Gary John Norman/Getty Images
Gary John Norman/Getty Images
Young kids are known for exploration and explanation; they poke and they prod, they open and push, they ask: "Why? Why? Why?"
Some people describe these drives to explore and explain as a key characteristic of our species; others highlight their intimate role in learning. It's of particular interest, then, to understand the basis for exploration and explanation-seeking, and to investigate how they affect the way we interact with the world.
A paper by researchers M.D. Rutherford and Francys Subiaul, recently published in the journal Autism, offers a fresh approach to investigating our exploratory and explanatory drives by testing whether two populations of children — those diagnosed with an autism spectrum disorder (ASD) and those without known developmental delays — differ in how they explore and seek explanations in physical and social domains. The results suggest that children with ASD have a heightened drive to explain — but only in the physical domain.
To address their research questions, Rutherford and Subiaul compared how two groups of children responded to a surprising situation that arose in the course of a physical task (balancing blocks) versus a social task (requesting stickers from an adult). In each case, one group of children (ages 3-10) had a confirmed diagnosis of ASD, and a control group (age 4) had no history of developmental delays. While children in the two groups differed in chronological age, they were matched in terms of "mental age," as determined by a battery of standard verbal and nonverbal tests.
In the first experiment, the 18 children in the ASD group and the 21 children in the control group learned to balance wooden blocks that were decorated to look like dogs, with the children told to "stand them up on their feet." After several successful attempts, the experimenter provided a block that looked just like those that had previously balanced, but that contained a surreptitious weight. The weighted block wouldn't balance, presenting children with an unexpected event. For the minutes that followed the failed balance attempt, the experimenters recorded what the children did. Did they explore the block manually? Did they touch the table? Did they ask an adult for help, or request an explanation for why it wouldn't balance?
The researchers found that overall, the children from the ASD group engaged in more exploratory and explanatory behaviors than children in the control group. For example, they were significantly more likely to touch the table, to ask a why-question and to offer a physical explanation for the problem.
These findings are consistent with one hypothesis about autistic cognition, according to which people with ASD tend to approach the world by "systematizing" — trying to figure out how systems work. But this system-deciphering tendency goes hand-in-hand with a tendency to engage in less "mental" reasoning: ASD is associated with less social engagement, including less eye contact and less facility in reasoning about other people's mental states. This suggests that a heightened explanatory drive might be restricted to physical systems, such that a comparable situation in the social domain would generate quite different patterns of behavior.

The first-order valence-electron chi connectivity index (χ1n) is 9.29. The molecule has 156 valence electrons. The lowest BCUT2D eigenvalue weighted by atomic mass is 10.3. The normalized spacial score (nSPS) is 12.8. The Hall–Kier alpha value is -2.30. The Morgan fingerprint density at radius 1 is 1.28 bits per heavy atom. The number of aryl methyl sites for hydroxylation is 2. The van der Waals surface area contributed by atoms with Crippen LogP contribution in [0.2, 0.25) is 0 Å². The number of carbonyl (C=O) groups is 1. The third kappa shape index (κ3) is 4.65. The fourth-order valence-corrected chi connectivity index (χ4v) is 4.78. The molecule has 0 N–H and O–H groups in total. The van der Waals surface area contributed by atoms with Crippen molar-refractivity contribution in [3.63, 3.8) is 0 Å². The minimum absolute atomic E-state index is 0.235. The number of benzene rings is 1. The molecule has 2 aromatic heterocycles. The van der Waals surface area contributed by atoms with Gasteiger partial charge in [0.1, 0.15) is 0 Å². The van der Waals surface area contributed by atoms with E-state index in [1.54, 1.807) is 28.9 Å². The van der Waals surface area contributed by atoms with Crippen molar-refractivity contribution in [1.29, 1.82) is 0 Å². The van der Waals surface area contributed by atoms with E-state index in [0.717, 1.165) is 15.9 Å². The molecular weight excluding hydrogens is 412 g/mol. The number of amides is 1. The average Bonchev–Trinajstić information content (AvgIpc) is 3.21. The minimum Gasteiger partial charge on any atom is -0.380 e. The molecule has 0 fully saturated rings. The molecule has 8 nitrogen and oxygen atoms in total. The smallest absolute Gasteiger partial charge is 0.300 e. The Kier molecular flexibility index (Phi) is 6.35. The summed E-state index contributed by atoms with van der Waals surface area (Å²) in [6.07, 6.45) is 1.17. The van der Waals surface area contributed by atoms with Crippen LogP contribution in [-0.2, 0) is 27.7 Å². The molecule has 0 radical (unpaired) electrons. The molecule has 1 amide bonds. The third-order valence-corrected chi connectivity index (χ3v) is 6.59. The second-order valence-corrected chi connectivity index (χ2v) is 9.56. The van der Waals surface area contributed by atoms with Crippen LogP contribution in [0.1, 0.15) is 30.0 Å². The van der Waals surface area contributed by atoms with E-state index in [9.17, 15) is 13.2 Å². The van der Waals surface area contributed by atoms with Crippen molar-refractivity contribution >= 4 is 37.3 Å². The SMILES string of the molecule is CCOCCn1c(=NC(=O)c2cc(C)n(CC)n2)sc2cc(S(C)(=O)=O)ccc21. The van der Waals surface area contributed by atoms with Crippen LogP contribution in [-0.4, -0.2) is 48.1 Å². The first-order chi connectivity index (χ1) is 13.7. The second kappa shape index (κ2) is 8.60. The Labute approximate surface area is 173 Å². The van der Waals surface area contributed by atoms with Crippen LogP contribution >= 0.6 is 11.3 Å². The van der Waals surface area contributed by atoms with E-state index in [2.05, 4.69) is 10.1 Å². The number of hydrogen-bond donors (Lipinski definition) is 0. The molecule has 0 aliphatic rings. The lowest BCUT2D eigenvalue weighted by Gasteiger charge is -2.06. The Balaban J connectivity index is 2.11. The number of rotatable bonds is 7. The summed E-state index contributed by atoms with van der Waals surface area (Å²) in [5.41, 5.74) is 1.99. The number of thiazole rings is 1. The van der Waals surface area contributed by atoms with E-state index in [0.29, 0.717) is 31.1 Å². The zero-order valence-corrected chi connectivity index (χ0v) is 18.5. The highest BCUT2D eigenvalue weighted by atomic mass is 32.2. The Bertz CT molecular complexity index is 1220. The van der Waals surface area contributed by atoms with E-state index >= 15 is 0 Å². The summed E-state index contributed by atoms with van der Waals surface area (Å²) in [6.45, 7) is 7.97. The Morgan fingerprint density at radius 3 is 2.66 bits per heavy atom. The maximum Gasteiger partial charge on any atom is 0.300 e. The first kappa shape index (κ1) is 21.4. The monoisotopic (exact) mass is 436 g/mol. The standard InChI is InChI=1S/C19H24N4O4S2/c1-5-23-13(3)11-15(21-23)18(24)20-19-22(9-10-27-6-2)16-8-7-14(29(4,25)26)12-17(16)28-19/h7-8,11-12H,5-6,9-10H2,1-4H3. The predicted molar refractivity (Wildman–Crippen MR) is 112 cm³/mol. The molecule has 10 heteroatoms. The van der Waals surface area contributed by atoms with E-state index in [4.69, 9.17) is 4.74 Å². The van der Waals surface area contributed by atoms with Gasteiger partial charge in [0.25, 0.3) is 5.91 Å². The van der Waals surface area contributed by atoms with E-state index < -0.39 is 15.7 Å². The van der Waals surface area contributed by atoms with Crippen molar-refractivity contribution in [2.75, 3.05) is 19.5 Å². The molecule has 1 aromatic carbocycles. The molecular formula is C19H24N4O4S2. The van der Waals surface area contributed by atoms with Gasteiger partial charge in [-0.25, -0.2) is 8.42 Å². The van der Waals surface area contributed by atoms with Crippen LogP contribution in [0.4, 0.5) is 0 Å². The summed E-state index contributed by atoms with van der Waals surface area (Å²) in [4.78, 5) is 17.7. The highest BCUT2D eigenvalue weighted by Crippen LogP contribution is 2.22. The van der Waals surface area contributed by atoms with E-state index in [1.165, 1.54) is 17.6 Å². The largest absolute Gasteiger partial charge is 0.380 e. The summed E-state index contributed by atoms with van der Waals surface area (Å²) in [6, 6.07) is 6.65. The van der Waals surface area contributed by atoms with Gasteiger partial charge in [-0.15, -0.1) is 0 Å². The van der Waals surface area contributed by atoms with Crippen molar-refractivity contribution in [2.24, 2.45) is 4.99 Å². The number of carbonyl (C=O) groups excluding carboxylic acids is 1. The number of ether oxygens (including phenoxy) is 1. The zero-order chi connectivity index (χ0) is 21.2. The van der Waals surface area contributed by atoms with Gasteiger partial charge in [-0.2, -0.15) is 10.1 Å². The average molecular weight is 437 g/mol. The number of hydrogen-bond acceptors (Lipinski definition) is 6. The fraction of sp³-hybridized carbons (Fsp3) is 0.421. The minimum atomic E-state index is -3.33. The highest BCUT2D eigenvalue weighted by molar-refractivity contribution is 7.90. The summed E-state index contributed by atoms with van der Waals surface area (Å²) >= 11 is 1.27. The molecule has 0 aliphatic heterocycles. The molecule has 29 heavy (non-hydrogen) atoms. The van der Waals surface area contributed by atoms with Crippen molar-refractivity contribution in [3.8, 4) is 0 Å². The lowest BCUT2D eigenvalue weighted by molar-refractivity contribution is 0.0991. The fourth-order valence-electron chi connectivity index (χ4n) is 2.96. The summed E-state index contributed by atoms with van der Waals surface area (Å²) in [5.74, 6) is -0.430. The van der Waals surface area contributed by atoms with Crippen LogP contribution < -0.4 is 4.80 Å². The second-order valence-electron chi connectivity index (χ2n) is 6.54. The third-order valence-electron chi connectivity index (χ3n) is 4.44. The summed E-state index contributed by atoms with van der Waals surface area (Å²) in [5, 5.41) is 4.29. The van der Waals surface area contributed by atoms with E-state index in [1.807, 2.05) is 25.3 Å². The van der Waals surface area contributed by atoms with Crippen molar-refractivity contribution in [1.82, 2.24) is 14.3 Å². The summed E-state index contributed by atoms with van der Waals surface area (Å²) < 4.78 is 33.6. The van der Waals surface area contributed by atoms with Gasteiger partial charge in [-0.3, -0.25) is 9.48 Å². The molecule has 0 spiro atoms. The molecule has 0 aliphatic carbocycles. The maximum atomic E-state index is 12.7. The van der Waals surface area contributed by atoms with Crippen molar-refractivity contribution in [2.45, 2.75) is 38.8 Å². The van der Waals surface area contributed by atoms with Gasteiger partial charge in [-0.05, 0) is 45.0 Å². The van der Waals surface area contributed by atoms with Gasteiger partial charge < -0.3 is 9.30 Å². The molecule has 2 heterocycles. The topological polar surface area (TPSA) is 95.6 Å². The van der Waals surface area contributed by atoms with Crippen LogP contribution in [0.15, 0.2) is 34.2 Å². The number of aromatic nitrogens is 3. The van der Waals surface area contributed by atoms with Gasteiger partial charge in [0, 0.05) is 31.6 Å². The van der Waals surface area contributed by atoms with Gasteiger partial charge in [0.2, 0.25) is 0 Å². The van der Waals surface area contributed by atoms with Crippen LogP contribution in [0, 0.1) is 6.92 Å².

A second experiment tested this prediction by presenting 17 children with ASD and 15 children in a control group with a social analogue to the physical task. Rather than balancing wooden blocks, children requested stickers from an adult by putting out their hand. After a few successful attempts, the adult with stickers ignored the request, pretending to be totally preoccupied with the stickers themselves. Again, the researchers recorded how the children responded to this unexpected event. Would they try to request a sticker once again? Ask another adult for help? Look at the stickers or the faces of the adults involved?
For this social version of the task, there was no evidence that the children with ASD had a heightened drive to explore or explain. They were no more likely than the control kids to engage in any of the recorded behaviors, and in fact significantly less likely to repeat the hand gesture to request a sticker, to attempt to get the adults' attention in another way, or to repeatedly look at the sticker or the adults' faces. One interpretation, then, is that children with ASD may have a heightened drive to explain in some domains, but not when it comes to the social world.
These studies are among the first to investigate how children with ASD seek explanations, so it's worth being cautious about drawing strong conclusions. For example, it's hard to know whether children with ASD were less motivated to explore and explain in the social domain, or equally motivated but less able to effectively do so. It's also difficult to interpret differences between small groups of children who differ in a number of ways, including their chronological age, or to interpret differences across the physical and social tasks, which varied in more than domain.
That said, these findings raise a number of intriguing possibilities that merit further study. To what extent is our drive to explain domain-general, versus bound to particular domains? To what extent is explanation-seeking a universal human characteristic, versus one associated more or less with particular populations? And if we project forward throughout the lifespan, how do differences in exploration and explanation affect our experience of the world and what we learn from it?
We don't yet know the answers to these questions, but as an exploration and explanation-driven species, we're on our way to finding out.
Tania Lombrozo is a psychology professor at the University of California, Berkeley. She writes about psychology, cognitive science and philosophy, with occasional forays into parenting and veganism. You can keep up with more of what she is thinking on Twitter: @TaniaLombrozo